Inclusive Communication

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Humans have always looked for ways to communicate with one another. Through creative media such as art, music, and dance. Through words, written or spoken. Through symbols and imagery. Through our bodies, faces, and gestures. We use these – and other media – to explore ideas, express our emotions, and convey our personalities. However, language is arguably the most powerful method of communication. But language is far from simple.

Have you ever been on holiday where you didn’t speak the language? Have you ever been somewhere with a different writing system where you couldn’t read the signs? Have you ever been in a situation where people were using lots of unfamiliar jargon? Have you ever had someone shaking their head or laughing while you were talking? How did it make you feel?

Language has the power to include or exclude. Sometimes it might be our own choices that lead to that feeling of exclusion (such as when we choose to visit a country where we don’t speak the language), but sometimes those feelings of exclusion are caused by others. Their language communicates a message of disrespect or it makes us feel different, or marginalised. It makes us feel stupid, embarrassed, or anxious. It tells us that we don’t belong, that we’re not welcome, understood, or wanted.

How we use language is fundamentally linked to whether our classrooms, workplaces, communities, and societies are inclusive spaces. Language affects relationships (social relationships, relationships with classmates, and relationships with colleagues) because of the impact it can have. Colleges, universities, and workplaces are diverse places where everyone should be able to thrive and no one should feel excluded or marginalised. Thinking about how we use language and the impact our language has, not only helps those we interact with to flourish, but means we are more likely to succeed ourselves.

To build environments based on respect where people feel safe to be their full, authentic selves, we have to think about the language we use, the hidden meanings it might have, and its impact on others. It means taking responsibility for the part we play in making others feel included or excluded.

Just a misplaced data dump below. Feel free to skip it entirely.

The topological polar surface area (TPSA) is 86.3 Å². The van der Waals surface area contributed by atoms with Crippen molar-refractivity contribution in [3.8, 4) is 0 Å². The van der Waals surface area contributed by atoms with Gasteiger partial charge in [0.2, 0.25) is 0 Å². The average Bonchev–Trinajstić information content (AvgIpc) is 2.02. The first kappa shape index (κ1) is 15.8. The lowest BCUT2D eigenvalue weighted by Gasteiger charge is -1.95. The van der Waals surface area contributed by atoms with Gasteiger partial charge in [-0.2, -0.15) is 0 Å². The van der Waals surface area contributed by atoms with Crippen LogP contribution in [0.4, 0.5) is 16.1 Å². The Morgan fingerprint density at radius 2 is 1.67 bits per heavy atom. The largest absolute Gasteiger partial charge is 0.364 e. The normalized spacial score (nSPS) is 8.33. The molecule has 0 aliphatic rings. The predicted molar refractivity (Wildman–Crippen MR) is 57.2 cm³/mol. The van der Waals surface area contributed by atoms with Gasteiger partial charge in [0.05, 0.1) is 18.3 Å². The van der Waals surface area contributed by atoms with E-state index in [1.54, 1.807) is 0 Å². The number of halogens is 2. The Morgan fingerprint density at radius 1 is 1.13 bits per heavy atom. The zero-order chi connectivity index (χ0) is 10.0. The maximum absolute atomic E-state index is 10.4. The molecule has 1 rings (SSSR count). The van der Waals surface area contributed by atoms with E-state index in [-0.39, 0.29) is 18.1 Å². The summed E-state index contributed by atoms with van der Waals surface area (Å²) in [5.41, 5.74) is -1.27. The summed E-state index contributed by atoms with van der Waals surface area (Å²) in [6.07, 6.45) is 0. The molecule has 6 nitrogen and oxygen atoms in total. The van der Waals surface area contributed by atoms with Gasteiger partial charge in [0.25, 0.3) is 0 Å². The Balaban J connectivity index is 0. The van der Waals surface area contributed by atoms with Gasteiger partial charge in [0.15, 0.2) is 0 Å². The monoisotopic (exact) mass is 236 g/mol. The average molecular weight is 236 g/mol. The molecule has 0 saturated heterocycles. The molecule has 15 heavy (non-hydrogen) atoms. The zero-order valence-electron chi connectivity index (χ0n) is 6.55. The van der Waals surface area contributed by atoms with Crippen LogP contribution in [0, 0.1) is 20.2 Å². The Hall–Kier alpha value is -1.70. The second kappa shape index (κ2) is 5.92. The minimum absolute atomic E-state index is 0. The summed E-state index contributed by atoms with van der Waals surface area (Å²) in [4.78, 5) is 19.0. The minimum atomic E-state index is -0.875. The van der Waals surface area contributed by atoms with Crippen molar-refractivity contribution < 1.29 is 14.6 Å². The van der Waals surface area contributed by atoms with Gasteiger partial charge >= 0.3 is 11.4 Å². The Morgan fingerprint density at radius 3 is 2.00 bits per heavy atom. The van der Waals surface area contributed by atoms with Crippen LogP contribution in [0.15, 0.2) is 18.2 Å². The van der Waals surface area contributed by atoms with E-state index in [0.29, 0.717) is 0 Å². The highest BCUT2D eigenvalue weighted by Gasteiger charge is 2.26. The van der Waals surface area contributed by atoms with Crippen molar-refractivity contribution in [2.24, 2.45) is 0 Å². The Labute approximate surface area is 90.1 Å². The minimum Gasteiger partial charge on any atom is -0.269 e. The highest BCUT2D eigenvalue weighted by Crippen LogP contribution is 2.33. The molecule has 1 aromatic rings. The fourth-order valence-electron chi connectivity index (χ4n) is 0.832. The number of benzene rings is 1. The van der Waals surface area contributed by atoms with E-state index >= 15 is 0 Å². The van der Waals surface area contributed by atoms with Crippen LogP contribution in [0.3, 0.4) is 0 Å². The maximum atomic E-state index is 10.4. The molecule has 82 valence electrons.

This section includes several activities to help you to reflect on how you use language and shares with you some tips on how to make sure you’re using language inclusively. And the good news is this doesn’t just relate to your interactions with classmates or colleagues. They are things you can apply in all your interactions. As you work through this section, you might also start to become aware of how others use language. As you interact with others, you can think about whether what you’re seeing and hearing reflects the characteristics of inclusive language. This is another good way to develop understanding around inclusive language. And this deeper understanding will help you to create environments in which you and others can thrive and succeed.

Suggested Readings
Bowman, K. D. (2020). Strategies for countering unconscious bias in the classroom. International Educator Magazine.
Federal Social Media Accessibility Toolkit Hackpad. Improving the accessibility of social media for public service.
Policy Connect/Higher Education Committee. (2020). Arriving at thriving – learning from disabled students to ensure access for all.
Queen’s University. Inclusive language guidelines.
Universities UK/NUS. (2019). Black, Asian and minority ethnic student attainment at UK Universities: #CLOSINGTHEGAP.
The ‘Where are you from?’ project is an online photo-journal that documents people of colour’s experiences with being asked ‘Where are you from’. Explore the photos and read the stories on this website.